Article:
Figure 2: Probability Density plots (left) and simulated QQ-plots (right) for the stationary BM model (top) and the best non-stationary BM model (Model #1, bottom)

4 Bivariate Model

It is aimed to estimate a measure of risk that not only takes into account the possibility to collide with the opposite vehicle but also with the passed vehicle. Taking into account that performing a passing maneuver requires a split of attention by the driver regarding its location relative to the surrounding vehicle, it is assumed that the dependence between the TTC and the THW is unknown. Furthermore, an integrated analysis is possible to be developed if, and only if, a relationship of dependence can be found between TTC and THW. When examining the correlation between these two variables with using the whole dataset, a Pearson-correlation value of 0.186 was found. This value shows the lack of linear correlation between the time-to-collision measure and the time head-way measure. However, this does not mean that TTC and THW are independent embrechts2002correlation. To further examine potential correlation, the Kendall’s rank correlation tau was computed and found to be significantly greater than zero, indicating the existence of dependence between TTC and THW (, p-value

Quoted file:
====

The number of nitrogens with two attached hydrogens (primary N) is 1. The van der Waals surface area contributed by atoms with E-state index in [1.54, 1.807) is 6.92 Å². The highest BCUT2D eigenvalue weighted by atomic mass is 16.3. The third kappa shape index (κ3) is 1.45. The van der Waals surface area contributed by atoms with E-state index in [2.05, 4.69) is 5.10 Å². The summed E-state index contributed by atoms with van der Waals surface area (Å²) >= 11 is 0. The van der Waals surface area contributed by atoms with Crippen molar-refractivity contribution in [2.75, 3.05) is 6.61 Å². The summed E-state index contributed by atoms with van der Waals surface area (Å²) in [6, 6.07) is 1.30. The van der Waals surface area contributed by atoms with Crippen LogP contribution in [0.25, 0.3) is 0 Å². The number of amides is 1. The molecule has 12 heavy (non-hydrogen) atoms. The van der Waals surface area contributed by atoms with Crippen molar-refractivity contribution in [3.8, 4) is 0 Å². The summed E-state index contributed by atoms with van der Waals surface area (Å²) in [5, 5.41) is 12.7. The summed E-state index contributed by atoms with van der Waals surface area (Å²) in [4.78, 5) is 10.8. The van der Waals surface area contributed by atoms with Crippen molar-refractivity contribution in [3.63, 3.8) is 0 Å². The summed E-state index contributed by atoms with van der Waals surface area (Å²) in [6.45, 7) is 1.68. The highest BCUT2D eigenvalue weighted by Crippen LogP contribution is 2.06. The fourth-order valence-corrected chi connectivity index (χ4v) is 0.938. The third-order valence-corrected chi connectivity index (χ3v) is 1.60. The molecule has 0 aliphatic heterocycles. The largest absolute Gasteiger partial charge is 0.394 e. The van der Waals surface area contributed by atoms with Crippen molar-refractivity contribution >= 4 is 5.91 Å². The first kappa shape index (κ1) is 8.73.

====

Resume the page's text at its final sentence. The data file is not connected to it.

). This statement is corroborated by the independence test Global Cramer-von Mises, where a significant p-value close to zero (p-value=0.000499) gives strong evidence against the null hypothesis of independence.

We thus start by estimating a stationary bivariate model. For this exploratory analysis, we estimate the bivariate distribution considering the stationary univariate BM distributions for each variable as the upper tail margins distributions. This integration estimates the probability of an accident conditioned on TTC and THW being their thresholds (1.5s and 2.0s, respectively). By following this procedure, we assume that to perform the estimation for the remaining TTC and THW values, other distributions for the margins should be analyzed and fitted (e.g., gamma distributions or Gumbel distribution). This is mainly due to the reported non-extreme value distribution of safety measures beyond surrogate safety analysis conditions.

Using the R package evd, we explore the bivariate logistic distribution function gumbel1960distributions with parameter for Eq. 5 above. This is a special case of the bivariate asymmetric logistic model where complete dependence is obtained in the limit as approaches zero (note that independence is obtained when ). The results are obtained are presented in Table 5. A tail dependence of 0.1783 and an estimated probability of accident of 0.0141 was obtained. The empirical probability for comparison was calculated by knowing that a maximum of 5 (4 head-on and 1 rear-end collisions) out of the total 11 collisions had the other surrogate safety measure value below its threshold (i.e., if head-on collision, then THW was below 2.0 s, and if rear-end collision, then the TTC was below 1.5 s), and that the sample of size is given by the number of collisions plus the 256 observations where both TTC and THW were below 1.5 and 2.0, respectively. Therefore, the empirical collision probability is 0.0191 (0.0025, 0.0358).